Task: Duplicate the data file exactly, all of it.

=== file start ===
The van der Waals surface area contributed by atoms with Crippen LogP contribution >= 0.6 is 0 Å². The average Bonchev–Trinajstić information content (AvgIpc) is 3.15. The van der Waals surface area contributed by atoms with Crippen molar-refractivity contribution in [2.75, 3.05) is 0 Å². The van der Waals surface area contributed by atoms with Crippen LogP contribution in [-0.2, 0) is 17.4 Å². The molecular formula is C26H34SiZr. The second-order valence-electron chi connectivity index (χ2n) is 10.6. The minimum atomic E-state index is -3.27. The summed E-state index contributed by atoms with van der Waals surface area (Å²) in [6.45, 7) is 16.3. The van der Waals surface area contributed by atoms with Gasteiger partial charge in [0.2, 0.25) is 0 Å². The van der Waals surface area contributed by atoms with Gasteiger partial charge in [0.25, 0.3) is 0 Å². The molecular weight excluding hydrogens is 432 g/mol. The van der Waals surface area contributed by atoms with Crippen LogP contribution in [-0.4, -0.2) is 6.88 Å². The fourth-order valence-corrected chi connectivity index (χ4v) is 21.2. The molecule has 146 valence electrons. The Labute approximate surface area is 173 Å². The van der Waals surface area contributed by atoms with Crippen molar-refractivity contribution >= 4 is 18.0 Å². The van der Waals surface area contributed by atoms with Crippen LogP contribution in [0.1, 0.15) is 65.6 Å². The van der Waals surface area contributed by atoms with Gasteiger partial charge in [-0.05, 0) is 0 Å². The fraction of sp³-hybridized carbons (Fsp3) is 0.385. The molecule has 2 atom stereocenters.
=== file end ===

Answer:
The van der Waals surface area contributed by atoms with Crippen LogP contribution >= 0.6 is 0 Å². The average Bonchev–Trinajstić information content (AvgIpc) is 3.15. The van der Waals surface area contributed by atoms with Crippen molar-refractivity contribution in [2.75, 3.05) is 0 Å². The van der Waals surface area contributed by atoms with Crippen LogP contribution in [-0.2, 0) is 17.4 Å². The molecular formula is C26H34SiZr. The second-order valence-electron chi connectivity index (χ2n) is 10.6. The minimum atomic E-state index is -3.27. The summed E-state index contributed by atoms with van der Waals surface area (Å²) in [6.45, 7) is 16.3. The van der Waals surface area contributed by atoms with Gasteiger partial charge in [0.2, 0.25) is 0 Å². The van der Waals surface area contributed by atoms with Gasteiger partial charge in [0.25, 0.3) is 0 Å². The molecular weight excluding hydrogens is 432 g/mol. The van der Waals surface area contributed by atoms with Crippen LogP contribution in [-0.4, -0.2) is 6.88 Å². The fourth-order valence-corrected chi connectivity index (χ4v) is 21.2. The molecule has 146 valence electrons. The Labute approximate surface area is 173 Å². The van der Waals surface area contributed by atoms with Crippen molar-refractivity contribution >= 4 is 18.0 Å². The van der Waals surface area contributed by atoms with Crippen LogP contribution in [0.1, 0.15) is 65.6 Å². The van der Waals surface area contributed by atoms with Gasteiger partial charge in [-0.05, 0) is 0 Å². The fraction of sp³-hybridized carbons (Fsp3) is 0.385. The molecule has 2 atom stereocenters.